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  • Oral presentation
  • Open Access

S100A12 as diagnostic tool in the differential diagnosis of sJIA associated MAS vs. hereditary or acquired HLH

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Pediatric Rheumatology201513 (Suppl 1) :O64

https://doi.org/10.1186/1546-0096-13-S1-O64

  • Published:

Keywords

  • Juvenile Idiopathic Arthritis
  • Kawasaki Disease
  • Macrophage Activation Syndrome
  • Systemic Juvenile Idiopathic Arthritis
  • Hemophagocytic Lymphohistiocytosis

Question

Macrophage activation syndrome is a severe complication of autoimmune and autoinflammatory disease. MAS is most strongly associated with systemic juvenile idiopathic arthritis (sJIA) but can also be seen in Kawasaki disease, SLE or IBD. Clinically, MAS is strikingly similar to hemophagocytic lymphohistiocytosis (HLH) and the initial differentiation between sJIA-associated MAS and hereditary HLH or acquired HLH is very difficult. Due to recent advances in the description of HLH-related gene defects, most patients with hereditary HLH can be identified through genetic or functional analysis (intracellular perforin, SLAM-associated protein analysis, x-linked inhibitor of apoptosis, CD107 degranulation assay). Unfortunately these investigations are not always easily available. Since viral infections such as EBV and CMV can trigger both hereditary and acquired forms of HLH, the presence of a viral trigger in a patient with HLH does not necessarily allow classification of the disease as acquired HLH.

S100A12 is an endogenous TLR4 ligand that induces monocyte activation, thereby acting as an amplifier of innate immunity during early inflammation. S100A12 is highly overexpressed in sJIA, and the assessment of S100A12 serum levels helps distinguish sJIA from other febrile illnesses. The main goal of this study was to determine whether S100A12 might help distinguish sJIA-associated MAS from HLH.

Methods

S100A12 serum levels were assessed in 177 samples obtained from 114 unique patients using the in-house ELISA kit. Of 177 samples, 152 samples were also available for a multiplex immunoassay including 53 cytokines and chemokines. Serum samples were obtained from 9 healthy controls, sJIA patients without MAS (17 active/ 19 remission), sJIA patients with MAS (33 active/ 33 remission), acquired HLH (22 active/ 20 remission) and 33 patients with hereditary HLH at disease onset. Additional data obtained at the time of serum collection included clinical features, conventional laboratory markers (CRP, ESR, differential blood count, fibrinogen, ferritin, triglycerides) and when available, NK cell function test results and sCD25 levels.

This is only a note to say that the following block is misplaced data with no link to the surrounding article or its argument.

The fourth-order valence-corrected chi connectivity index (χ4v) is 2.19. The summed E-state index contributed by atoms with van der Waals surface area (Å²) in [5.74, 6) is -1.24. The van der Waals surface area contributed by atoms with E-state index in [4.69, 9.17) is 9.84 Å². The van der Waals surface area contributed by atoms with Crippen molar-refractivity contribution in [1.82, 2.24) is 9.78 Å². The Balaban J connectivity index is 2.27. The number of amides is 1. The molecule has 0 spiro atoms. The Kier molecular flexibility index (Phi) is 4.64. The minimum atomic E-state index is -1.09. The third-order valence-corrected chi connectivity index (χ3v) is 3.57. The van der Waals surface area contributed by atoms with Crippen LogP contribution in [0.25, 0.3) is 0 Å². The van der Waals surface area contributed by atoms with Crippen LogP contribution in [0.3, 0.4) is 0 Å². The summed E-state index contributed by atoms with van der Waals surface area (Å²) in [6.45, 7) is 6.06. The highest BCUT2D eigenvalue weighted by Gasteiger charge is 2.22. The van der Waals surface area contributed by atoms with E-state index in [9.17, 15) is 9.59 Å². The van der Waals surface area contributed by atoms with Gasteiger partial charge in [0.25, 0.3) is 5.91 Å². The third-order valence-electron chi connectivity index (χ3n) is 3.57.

Results

Patients with hereditary and acquired HLH could be differentiated by S100A12 serum levels from patients with sJIA-associated MAS. S100A12 levels >1400 ng/ml were seen only in patients with active sJIA (with MAS (mean±SD 5470±3042 ng/m)l or without MAS (4150±3251 ng/ml), but not in patients with acquired (451±351 ng/ml) or hereditary HLH (216±170 ng/ml). Healthy controls were in the range of 85±44 ng/ml. Although S100A12 levels correlated closely with disease activity in sJIA patients as determined by JIA core set criteria, there was no significant difference between sJIA patients with or without MAS.

Conclusions

S100A12 serum levels are useful to differentiate between sJIA-associated MAS and inherited or acquired HLH. The combination with conventional laboratory markers, serum cytokine profiles and clinical characteristics might allow creating a diagnostic panel for the differentiation of MAS vs. HLH. Since at the onset of disease sJIA MAS and acquired HLH are difficult to discriminate this might be a helpful diagnostic tool.

Authors’ Affiliations

(1)
Department of Pediatric Rheumatology and Immunology, University Children’s Hospital Muenster, Muenster, Germany
(2)
Divisions of Rheumatology, Cincinnati Children's Hospital Medical Center, Cincinnati, USA
(3)
Laboratory of Translational Immunolgy, University Medical Center Utrecht, Utrecht, Netherlands
(4)
Department of Pediatric Rheumatology and Immunology, University Medical Center Utrecht, Utrecht, Netherlands
(5)
Department of Cellular Biotechnology and Hematology, Sapienza University of Rome, Rome, Italy
(6)
UO Reumatologia, IRCCS Ospedale Pediatrico Bambino Gesù, Rome, Italy
(7)
Paediatric Rheumatology Unit, Karolinska University Hospital Solna, Stockholm, Sweden
(8)
Childhood Cancer Research UnitChildhood Cancer Research Unit, Karolinska University Hospital Solna, Stockholm, Sweden
(9)
University Hospital Freiburg, CCI - Center for Chronic Immunodeficiency, Freiburg, Germany
(10)
Department of Pediatric Hematology and Oncology, Children's Hospital, Technische Universität München, Munich, Germany

Copyright

© Holzinger et al. 2015

This article is published under license to BioMed Central Ltd. This is an Open Access article distributed under the terms of the Creative Commons Attribution License (http://creativecommons.org/licenses/by/4.0), which permits unrestricted use, distribution, and reproduction in any medium, provided the original work is properly cited. The Creative Commons Public Domain Dedication waiver (http://creativecommons.org/publicdomain/zero/1.0/) applies to the data made available in this article, unless otherwise stated.

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